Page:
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; Partial strings are supported, which means that any of the following
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; examples are valid:
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;     ice_ignore_list = vmnet8,192.168.0.1,10.0.0.1
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;     ice_ignore_list = vmnet,192.168.
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; Just beware that the ICE ignore list is not used if an enforce list
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; has been configured. By default, Janus ignores all interfaces whose
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; name starts with 'vmnet', to skip VMware interfaces:
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ice_ignore_list = vmnet
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; You can choose which of the available plugins should be
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; enabled or not. Use the 'disable' directive to prevent Janus from
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; loading one or more plugins: use a comma separated list of plugin file
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; names to identify the plugins to disable. By default all available
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; plugins are enabled and loaded at startup.
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[plugins]
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; disable = libjanus_voicemail.so,libjanus_recordplay.so
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; You can choose which of the available transports should be enabled or
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; not. Use the 'disable' directive to prevent Janus from loading one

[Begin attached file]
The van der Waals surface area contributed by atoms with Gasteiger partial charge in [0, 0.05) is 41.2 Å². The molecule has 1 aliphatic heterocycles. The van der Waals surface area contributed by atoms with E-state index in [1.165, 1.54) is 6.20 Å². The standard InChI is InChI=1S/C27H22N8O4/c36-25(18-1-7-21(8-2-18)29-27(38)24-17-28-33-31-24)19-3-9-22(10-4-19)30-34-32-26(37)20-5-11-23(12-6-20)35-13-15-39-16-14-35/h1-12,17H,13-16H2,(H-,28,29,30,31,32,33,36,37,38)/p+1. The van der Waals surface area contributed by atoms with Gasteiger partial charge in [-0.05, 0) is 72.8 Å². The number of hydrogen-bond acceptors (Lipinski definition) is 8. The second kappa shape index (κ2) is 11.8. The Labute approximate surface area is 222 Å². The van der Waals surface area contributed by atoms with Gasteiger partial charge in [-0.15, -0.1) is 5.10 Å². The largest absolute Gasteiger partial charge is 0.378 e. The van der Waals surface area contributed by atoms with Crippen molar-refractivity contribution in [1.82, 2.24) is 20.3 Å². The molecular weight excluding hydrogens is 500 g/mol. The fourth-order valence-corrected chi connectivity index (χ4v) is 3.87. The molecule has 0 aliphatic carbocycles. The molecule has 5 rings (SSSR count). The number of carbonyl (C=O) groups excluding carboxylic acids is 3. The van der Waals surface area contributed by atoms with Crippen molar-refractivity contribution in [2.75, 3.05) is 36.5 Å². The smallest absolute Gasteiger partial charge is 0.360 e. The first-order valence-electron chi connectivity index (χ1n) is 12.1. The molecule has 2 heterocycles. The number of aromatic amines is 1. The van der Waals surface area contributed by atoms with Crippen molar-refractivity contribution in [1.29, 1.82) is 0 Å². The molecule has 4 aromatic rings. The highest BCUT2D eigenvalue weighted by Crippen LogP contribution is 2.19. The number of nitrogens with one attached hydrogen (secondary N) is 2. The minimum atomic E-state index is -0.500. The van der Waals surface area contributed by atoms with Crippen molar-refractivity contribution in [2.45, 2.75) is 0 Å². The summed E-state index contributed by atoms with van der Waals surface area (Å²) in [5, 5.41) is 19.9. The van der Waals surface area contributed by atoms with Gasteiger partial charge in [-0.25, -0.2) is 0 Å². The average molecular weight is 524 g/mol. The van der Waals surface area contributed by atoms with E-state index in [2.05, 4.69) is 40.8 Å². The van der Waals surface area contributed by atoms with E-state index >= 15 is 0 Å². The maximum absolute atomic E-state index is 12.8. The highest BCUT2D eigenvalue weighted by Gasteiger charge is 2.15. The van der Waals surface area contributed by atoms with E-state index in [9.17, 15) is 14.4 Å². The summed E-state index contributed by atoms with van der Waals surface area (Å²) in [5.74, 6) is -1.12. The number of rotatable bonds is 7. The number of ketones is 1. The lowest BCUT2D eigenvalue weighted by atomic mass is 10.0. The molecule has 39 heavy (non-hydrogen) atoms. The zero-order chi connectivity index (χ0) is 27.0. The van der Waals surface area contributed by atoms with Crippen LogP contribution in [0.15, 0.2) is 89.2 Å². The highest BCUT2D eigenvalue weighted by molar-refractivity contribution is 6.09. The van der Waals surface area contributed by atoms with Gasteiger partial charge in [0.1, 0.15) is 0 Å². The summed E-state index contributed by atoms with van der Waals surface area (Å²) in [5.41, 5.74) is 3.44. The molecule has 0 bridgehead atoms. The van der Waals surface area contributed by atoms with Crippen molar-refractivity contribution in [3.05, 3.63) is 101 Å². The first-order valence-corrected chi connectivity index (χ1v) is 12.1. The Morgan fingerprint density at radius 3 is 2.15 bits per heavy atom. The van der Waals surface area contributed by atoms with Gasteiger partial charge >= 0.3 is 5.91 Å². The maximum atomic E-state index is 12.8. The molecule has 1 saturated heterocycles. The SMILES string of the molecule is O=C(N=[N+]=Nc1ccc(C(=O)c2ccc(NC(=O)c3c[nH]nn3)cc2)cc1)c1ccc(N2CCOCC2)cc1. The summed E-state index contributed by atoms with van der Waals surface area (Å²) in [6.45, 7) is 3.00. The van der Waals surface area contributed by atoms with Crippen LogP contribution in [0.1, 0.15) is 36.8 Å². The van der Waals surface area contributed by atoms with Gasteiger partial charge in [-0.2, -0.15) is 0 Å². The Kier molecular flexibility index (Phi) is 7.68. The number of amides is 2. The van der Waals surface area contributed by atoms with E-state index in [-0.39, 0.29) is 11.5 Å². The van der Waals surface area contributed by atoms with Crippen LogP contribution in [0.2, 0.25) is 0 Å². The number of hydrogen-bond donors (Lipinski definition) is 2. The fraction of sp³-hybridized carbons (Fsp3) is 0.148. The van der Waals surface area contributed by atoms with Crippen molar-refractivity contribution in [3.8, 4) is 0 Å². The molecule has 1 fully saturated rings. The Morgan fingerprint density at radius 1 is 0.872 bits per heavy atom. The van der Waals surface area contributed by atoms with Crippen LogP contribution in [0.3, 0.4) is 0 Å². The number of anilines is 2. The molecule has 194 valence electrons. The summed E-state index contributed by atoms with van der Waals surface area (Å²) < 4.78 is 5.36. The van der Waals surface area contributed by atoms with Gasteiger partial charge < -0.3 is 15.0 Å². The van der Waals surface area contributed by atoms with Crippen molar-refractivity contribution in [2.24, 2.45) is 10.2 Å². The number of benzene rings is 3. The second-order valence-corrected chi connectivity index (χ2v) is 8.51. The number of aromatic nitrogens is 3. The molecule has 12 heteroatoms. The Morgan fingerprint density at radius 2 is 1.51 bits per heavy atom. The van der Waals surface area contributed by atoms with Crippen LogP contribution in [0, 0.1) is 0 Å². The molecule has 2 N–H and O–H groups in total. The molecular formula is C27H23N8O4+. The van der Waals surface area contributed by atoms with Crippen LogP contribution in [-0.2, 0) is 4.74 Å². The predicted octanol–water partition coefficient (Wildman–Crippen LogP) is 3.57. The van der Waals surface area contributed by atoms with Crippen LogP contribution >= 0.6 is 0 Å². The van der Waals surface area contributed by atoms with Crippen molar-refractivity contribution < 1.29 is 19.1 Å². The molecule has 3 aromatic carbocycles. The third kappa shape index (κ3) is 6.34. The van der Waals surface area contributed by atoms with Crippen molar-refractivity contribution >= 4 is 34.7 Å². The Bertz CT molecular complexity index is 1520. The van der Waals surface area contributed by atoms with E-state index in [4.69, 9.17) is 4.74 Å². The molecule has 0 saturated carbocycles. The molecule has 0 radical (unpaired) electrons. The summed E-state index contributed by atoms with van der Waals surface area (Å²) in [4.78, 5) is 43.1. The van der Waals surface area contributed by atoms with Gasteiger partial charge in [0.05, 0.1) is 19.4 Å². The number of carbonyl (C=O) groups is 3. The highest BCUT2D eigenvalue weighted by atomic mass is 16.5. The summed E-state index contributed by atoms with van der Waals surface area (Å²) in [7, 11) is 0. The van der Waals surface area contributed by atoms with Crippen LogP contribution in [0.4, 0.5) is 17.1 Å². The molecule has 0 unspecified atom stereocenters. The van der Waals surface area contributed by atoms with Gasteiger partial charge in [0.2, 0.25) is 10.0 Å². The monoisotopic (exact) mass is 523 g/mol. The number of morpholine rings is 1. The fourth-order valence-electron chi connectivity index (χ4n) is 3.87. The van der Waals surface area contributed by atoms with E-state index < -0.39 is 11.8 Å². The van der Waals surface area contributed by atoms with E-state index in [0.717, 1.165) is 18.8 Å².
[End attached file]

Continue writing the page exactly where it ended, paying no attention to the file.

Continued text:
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; or more transport: use a comma separated list of transport file names
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; to identify the transports to disable. By default all available
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; transports are enabled and loaded at startup.
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[transports]
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; disable = libjanus_rabbitmq.so
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; Event handlers allow you to receive live events from Janus happening
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; in core and/or plugins. Since this can require some more resources,
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; the feature is disabled by default. Setting broadcast to yes will
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; enable them. You can then choose which of the available event handlers
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; should be loaded or not. Use the 'disable' directive to prevent Janus
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; from loading one or more event handlers: use a comma separated list of
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; file names to identify the event handlers to disable. By default, if
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; broadcast is set to yes all available event handlers are enabled and
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; loaded at startup.
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[events]
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; broadcast = yes
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; disable = libjanus_sampleevh.so